A woman and her adult son and daughter told officers that a man armed with a knife forced his way into their home. The man stabbed the mother near her left eye as she opened the door to let their dog out, Hanley said. Her children fought with Soto and also were wounded. The son told police that the attacker ran away after he struck him with a syrup bottle.

Residents then flagged down first responders about another attack on the same street, Hanley said.

Jenna Newcomb and a friend were watching a movie in her basement and Jenna's sister was upstairs when Soto entered their house through an unlocked door. Hanley said one of the girls later told police Soto “was covered in blood. He beat all three teens with a baseball bat and Jenna died in the attack. The girls who survived are 14 and 15.

Jenna's mother said she died trying to protect her sister and friend from further harm, according to McNamara.

Soto then broke a window to get into a home close by on Florence Street. A woman fled the home and Soto chased her into the yard and stabbed her. Keith Fahreny, who was driving by, saw the attack and stopped to intervene, Hanley said.

Soto attacked Fahreny and tried to steal his vehicle, but Fahreny dragged him from the car. Soto once again fled on foot, but he was soon arrested by a sheriff’s deputy.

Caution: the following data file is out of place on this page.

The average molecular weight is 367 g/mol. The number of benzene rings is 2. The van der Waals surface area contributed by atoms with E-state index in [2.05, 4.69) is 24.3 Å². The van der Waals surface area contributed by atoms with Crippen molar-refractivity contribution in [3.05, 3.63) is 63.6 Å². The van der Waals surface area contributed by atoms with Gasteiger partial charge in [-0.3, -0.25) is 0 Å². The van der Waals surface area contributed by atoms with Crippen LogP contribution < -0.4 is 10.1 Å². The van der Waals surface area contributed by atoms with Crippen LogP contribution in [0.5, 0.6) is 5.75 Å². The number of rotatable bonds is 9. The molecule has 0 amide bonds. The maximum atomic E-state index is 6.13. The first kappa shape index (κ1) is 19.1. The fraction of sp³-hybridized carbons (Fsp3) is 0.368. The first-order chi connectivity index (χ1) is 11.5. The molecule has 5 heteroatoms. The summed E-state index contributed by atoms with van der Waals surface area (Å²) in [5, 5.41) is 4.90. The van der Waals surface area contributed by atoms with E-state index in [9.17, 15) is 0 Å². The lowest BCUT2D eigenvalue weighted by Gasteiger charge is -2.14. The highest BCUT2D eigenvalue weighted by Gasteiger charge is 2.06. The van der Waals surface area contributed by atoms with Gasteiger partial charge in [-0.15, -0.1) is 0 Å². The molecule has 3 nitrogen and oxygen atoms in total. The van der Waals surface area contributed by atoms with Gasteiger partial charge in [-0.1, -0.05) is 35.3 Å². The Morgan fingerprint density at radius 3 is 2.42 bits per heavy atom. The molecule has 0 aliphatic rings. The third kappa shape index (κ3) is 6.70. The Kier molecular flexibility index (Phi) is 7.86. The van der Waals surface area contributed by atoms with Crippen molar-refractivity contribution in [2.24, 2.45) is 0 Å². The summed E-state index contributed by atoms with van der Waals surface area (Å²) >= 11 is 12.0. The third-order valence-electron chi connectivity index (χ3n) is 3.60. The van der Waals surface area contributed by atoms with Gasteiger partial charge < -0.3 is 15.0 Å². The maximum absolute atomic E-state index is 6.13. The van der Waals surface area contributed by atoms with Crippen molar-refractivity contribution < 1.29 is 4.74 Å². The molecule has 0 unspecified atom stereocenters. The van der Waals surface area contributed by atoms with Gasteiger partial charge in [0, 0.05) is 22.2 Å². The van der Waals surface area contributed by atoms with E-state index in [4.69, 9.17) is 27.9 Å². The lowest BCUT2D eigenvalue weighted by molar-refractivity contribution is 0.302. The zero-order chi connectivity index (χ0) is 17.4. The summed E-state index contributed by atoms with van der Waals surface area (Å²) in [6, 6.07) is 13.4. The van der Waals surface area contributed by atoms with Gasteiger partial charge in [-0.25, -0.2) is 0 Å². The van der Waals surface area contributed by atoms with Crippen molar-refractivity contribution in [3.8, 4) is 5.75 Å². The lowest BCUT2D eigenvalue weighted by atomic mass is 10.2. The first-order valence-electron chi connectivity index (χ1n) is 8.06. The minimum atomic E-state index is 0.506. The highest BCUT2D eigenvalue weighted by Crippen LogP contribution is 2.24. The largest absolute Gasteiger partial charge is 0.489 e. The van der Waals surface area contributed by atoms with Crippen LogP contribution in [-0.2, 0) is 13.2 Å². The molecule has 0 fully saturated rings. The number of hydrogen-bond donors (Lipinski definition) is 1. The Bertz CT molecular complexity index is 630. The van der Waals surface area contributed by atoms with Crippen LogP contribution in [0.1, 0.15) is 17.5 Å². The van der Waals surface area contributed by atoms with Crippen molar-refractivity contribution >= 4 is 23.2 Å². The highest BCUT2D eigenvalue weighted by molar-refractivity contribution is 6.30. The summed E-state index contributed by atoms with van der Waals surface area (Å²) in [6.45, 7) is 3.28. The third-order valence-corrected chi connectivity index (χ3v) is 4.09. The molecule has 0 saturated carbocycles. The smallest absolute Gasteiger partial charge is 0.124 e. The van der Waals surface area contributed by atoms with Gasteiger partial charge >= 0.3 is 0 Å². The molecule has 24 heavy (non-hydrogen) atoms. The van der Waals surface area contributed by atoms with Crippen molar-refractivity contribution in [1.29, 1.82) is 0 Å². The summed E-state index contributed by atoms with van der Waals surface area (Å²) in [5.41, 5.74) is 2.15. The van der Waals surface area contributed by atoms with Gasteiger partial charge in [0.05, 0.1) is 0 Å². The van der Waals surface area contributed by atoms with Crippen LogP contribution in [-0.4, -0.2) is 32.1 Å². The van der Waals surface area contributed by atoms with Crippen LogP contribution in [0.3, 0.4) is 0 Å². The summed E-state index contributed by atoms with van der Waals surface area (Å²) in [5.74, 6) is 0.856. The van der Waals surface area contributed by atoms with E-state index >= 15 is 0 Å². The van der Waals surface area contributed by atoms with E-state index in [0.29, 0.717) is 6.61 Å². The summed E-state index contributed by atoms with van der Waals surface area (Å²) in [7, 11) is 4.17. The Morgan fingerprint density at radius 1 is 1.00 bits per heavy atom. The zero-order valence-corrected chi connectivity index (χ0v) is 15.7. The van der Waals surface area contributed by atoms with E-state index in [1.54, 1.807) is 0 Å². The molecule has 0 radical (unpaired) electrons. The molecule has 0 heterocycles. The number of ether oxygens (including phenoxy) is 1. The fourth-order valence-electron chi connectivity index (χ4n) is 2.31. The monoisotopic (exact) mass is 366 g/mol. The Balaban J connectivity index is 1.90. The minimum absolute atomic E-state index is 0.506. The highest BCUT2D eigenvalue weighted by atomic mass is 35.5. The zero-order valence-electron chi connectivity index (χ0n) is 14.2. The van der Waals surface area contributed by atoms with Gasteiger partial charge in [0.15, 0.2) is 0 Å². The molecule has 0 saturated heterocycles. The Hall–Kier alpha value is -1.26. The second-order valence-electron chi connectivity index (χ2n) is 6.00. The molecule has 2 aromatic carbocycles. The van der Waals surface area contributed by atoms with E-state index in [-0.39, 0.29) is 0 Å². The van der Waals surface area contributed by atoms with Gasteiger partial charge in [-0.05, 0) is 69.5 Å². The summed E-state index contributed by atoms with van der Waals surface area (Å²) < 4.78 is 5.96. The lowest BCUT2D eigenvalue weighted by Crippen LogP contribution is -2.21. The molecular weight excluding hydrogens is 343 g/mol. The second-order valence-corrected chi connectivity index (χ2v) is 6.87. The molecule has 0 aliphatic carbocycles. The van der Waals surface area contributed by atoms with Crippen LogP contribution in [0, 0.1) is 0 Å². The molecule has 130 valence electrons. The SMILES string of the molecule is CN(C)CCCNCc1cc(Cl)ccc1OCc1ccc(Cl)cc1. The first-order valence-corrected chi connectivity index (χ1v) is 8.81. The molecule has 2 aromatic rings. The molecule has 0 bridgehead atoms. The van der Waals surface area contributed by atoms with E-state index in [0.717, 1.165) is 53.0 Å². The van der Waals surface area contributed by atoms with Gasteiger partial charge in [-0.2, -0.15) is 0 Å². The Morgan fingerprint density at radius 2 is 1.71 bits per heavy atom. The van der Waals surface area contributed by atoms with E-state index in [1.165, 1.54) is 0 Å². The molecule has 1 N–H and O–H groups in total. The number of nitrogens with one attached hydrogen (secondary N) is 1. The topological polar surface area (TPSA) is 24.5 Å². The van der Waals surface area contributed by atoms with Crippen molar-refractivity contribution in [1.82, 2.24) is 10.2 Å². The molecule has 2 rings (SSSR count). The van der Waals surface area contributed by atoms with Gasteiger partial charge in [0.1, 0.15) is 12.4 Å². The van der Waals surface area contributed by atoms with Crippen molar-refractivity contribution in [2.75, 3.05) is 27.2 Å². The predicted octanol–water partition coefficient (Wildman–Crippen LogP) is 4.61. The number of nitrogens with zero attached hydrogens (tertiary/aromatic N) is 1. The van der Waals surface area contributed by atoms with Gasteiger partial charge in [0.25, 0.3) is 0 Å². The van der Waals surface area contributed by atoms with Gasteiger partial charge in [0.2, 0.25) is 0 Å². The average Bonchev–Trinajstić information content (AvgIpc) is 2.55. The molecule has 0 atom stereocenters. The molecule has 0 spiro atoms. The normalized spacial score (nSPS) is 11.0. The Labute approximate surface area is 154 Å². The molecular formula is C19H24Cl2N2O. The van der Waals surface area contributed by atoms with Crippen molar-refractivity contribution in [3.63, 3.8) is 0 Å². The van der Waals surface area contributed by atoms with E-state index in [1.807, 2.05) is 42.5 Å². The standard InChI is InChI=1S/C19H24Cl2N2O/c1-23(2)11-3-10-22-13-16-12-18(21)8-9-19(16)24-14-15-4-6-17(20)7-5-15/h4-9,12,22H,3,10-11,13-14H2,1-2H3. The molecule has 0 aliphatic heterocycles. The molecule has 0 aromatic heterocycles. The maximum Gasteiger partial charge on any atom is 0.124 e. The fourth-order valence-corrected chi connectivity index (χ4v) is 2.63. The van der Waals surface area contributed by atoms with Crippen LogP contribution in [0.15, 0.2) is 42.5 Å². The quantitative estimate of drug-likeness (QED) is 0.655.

The woman and Fahreny both survived the attack.

Resident Vanessa Hy told WREX-TV in Rockford that she witnessed the arrest.

“We heard police run up on both sides of the house screaming, ‘Stop! Get down!’” Hy told the TV station. “Then they ran into the backyard and after a few minutes we saw them bringing the suspect down the driveway in handcuffs and he was very bloody.”

Clearly distraught, McNamara spoke of how the slayings have disrupted his community.

“Right now, the focus is on these individuals who have lost their lives this week,” he added. “Their families, making sure they’re getting healing that they need.”

“You might hear grief and sadness from me," the mayor said. "I’m also really pissed off.”

Rockford, home to about 150,000 people, is about 90 miles (145 kilometers) northwest of Chicago. Its economy was decimated by industrial change in the 1980s and now largely depends on manufacturing and healthcare.

Some residents bristle at the mention of a 2013 Forbes article classifying it as one of the country’s “most miserable cities,” that pointedly noted Rockford’s double-digit unemployment rate. Forbes and other media outlets have been more complimentary in recent years, noting the city's affordable cost of living and efforts to support local restaurants and entertainment venues.

But Rockford's police force, like many across the U.S., has reported increases in violent crime since the COVID-19 pandemic. Last year’s violent crimes totals dropped by about 19%, according to the department’s annual report, but there were 20 murders compared to 15 in 2022.

The stabbings Wednesday came just days after a teenage employee was stabbed and killed inside a Walmart in the city. A suspect in that killing has been arrested.

Clergy from different faiths gave prayers Thursday afternoon at a vigil for those slain and wounded.

“I came today because I didn’t want to grieve alone,” said the Rev. Caleb Hong, senior pastor at Christ United Methodist Church in Rockford. “And I was hurting, and my guess is many of you are hurting or you’re scared, or you’re wondering why does this happen?”

“We’re all feeling the same way. We’re all hurting,” he said.


Callahan reported from Indianapolis and Williams reported from Detroit. Associated Press researcher Rhonda Shafner contributed from New York.

Kathleen Foody, Rick Callahan And Corey Williams, The Associated Press